The test of any mens rea element is always based on an assessment of whether the accused had foresight of the prohibited consequences and desired to cause those consequences to occur. The three types of test are:
The most culpable mens rea elements will have both foresight and desire on a subjective basis. Negligence arises when, on a subjective test, an accused has not actually foreseen the potentially adverse consequences to the planned actions, and has gone ahead, exposing a particular individual or unknown victim to the risk of suffering injury or loss. The accused is a social danger because he or she has endangered the safety of others in circumstances where the reasonable person would have foreseen the injury and taken preventive measures. Hence, the test is hybrid.
The more contentious debate has surrounded the issue of whether the reasonable person should be subjectively matched to the accused in cases involving children, and persons with a physical or mental disability. Young and inexperienced individuals may very well not foresee what an adult might foresee, a blind person cannot see at all, and an autistic person may not relate to the world as a "normal" person. Cases involving infancy and mental disorders potentially invoke excuses to criminal liability because the accused lack of full capacity, and criminal systems provide an overlapping set of provisions which can either deal with such individuals outside the criminal justice system, or if a criminal trial is unavoidable, mitigate the extent of liability through the sentencing system following conviction. But those who have ordinary intellectual capacities are expected to act reasonably given their physical condition. Thus, a court would ask whether a blind reasonable person would have set out to do what the particular blind defendant did. People with physical disabilities rightly wish to be active members of the community but, if certain types of activity would endanger others, appropriate precautions must be put in place to ensure that the risks are reasonable.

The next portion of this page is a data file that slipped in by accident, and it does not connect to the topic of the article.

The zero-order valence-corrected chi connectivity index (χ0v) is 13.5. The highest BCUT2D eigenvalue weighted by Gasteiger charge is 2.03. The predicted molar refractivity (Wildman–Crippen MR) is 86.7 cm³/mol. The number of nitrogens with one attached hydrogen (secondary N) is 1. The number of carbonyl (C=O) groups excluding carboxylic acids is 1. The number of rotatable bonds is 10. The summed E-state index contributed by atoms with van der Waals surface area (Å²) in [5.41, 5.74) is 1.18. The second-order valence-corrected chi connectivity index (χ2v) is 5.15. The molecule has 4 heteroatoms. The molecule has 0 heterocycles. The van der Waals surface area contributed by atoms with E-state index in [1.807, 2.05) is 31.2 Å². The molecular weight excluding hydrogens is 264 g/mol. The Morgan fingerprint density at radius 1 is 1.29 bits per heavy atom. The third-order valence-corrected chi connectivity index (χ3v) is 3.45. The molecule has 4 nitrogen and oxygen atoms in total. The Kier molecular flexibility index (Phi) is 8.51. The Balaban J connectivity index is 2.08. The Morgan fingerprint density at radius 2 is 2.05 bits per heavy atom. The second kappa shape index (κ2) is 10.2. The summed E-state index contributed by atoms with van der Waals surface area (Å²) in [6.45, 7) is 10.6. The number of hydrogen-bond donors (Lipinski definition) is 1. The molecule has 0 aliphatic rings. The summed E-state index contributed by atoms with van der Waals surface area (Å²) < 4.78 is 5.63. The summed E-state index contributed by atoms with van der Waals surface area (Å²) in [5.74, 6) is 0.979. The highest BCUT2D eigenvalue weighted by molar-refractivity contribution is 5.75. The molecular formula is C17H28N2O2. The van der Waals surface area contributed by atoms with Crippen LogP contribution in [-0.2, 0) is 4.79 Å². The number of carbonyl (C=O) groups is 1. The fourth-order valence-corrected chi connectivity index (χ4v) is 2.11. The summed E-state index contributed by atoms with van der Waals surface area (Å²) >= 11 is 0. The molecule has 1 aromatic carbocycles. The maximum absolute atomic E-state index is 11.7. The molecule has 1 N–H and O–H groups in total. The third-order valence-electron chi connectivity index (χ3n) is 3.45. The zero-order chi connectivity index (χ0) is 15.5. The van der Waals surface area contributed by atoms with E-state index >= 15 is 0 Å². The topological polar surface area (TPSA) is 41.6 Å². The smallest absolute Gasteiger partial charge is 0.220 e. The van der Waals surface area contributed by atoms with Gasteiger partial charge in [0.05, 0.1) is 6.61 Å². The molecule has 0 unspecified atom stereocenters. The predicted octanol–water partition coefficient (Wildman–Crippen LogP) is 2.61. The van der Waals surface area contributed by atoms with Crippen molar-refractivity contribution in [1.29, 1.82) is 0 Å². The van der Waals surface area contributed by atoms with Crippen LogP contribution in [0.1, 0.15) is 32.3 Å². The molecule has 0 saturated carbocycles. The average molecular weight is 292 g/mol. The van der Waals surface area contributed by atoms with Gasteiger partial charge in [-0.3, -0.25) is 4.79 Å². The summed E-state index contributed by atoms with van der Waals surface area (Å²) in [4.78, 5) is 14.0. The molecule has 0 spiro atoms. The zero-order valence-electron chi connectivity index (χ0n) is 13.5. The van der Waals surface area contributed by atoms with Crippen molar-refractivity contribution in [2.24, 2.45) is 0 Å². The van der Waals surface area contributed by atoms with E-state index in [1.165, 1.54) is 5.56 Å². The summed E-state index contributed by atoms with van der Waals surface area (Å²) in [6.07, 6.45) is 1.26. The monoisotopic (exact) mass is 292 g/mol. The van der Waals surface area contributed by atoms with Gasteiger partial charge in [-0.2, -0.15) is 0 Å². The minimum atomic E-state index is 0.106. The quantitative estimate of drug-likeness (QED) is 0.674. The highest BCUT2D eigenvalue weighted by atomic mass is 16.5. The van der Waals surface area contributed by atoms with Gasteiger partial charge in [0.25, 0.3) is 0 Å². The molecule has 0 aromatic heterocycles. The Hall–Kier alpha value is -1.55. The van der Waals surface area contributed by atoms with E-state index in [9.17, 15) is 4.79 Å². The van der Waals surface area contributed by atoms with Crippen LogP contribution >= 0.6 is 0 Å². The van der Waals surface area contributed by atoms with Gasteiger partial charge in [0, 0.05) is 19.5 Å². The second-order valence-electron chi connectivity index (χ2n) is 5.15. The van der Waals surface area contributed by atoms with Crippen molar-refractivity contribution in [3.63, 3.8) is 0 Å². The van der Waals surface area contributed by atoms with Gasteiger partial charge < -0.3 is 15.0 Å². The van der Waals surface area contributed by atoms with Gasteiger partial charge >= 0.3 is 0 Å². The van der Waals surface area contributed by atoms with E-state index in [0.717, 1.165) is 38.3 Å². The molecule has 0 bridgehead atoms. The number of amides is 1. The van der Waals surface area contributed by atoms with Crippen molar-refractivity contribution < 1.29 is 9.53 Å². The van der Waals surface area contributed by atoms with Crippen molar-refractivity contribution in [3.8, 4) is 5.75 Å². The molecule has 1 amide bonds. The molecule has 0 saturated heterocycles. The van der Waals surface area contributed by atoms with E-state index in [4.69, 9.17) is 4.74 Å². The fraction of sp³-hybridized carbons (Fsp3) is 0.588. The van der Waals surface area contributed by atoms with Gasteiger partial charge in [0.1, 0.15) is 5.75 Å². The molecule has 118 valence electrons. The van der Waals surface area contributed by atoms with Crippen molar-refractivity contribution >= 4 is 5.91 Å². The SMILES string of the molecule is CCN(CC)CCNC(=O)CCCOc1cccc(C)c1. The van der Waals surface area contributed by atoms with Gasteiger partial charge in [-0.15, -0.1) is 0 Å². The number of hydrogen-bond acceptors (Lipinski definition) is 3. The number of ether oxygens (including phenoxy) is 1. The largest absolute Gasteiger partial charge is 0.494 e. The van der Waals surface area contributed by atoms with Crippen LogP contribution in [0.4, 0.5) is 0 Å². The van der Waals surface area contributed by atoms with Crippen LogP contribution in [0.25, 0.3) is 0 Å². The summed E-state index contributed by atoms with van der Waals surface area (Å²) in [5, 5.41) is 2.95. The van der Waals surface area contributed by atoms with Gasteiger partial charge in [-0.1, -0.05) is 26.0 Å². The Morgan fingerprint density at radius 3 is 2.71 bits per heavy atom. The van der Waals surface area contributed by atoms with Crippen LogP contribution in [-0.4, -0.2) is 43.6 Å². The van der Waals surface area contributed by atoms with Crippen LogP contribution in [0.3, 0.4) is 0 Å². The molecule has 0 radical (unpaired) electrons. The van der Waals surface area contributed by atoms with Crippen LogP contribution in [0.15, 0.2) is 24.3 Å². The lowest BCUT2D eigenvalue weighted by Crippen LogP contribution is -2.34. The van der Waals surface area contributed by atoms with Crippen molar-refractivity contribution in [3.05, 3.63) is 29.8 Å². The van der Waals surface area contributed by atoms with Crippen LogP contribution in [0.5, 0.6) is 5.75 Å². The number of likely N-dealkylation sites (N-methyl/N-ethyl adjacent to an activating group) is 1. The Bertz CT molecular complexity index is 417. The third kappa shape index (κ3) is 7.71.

"In explaining to juries the test which they should apply to determine whether the negligence, in the particular case, amounted or did not amount to a crime, judges have used many epithets, such as ‘culpable’, ‘criminal’, ‘gross’, ‘wicked’, ‘clear’, ‘complete’. But, whatever epithet be used and whether an epithet be used or not, in order to establish criminal liability the facts must be such that, in the opinion of the jury, the negligence of the accused went beyond a mere matter of compensation between subjects and showed such disregard for the life and safety of others as to amount to a crime against the State and conduct deserving punishment."For a murder, the mens rea is that of malice aforethought, a premeditated and deliberate killing. But the larger percentage of deaths result from situations where there is either no intention to injure another, or only an intention to inflict less serious injury. The need is therefore to be able to distinguish between those who happened to be present when another died accidentally or through misadventure, and those who have contributed to the death in a way that makes them criminally rather than merely morally responsible. For example, suppose that A, an expert in kayaking, organises an outing for local children who are learning the sport. They travel to a large lake but, after an hour of paddling, they are overtaken by a violent storm and some of the children drown despite the fact that all are wearing life-preservers. If all the kayaks, paddles and ancillary equipment are shown to have been in good condition, the storm had not been forecast by the meteorological services, and it was reasonable for these children to undertake this type of outing given their level of skill, A will not have liability. But if many of the children were too inexperienced and a storm had been forecast, A might well be found liable by a jury.
$750K Fine for "Extreme" Criminal Negligence: "More Serious" Than OHSA Offences, Says Appeal Court in Metron Construction Fatality Case
Sep 12, 2013; A $200,000.00 fine was "manifestly unfit", the Ontario Court of Appeal has ruled, in raising Metron Construction's fine to...
Criminal Negligence: The Court of Appeal of Ontario Increases to $750 000 the Fine Imposed on Metron Construction Corp
Sep 16, 2013; On September 4, 2013, the Ontario Court of Appeal ordered Metron Construction Corporation ("Metron") to pay a fine in the amount...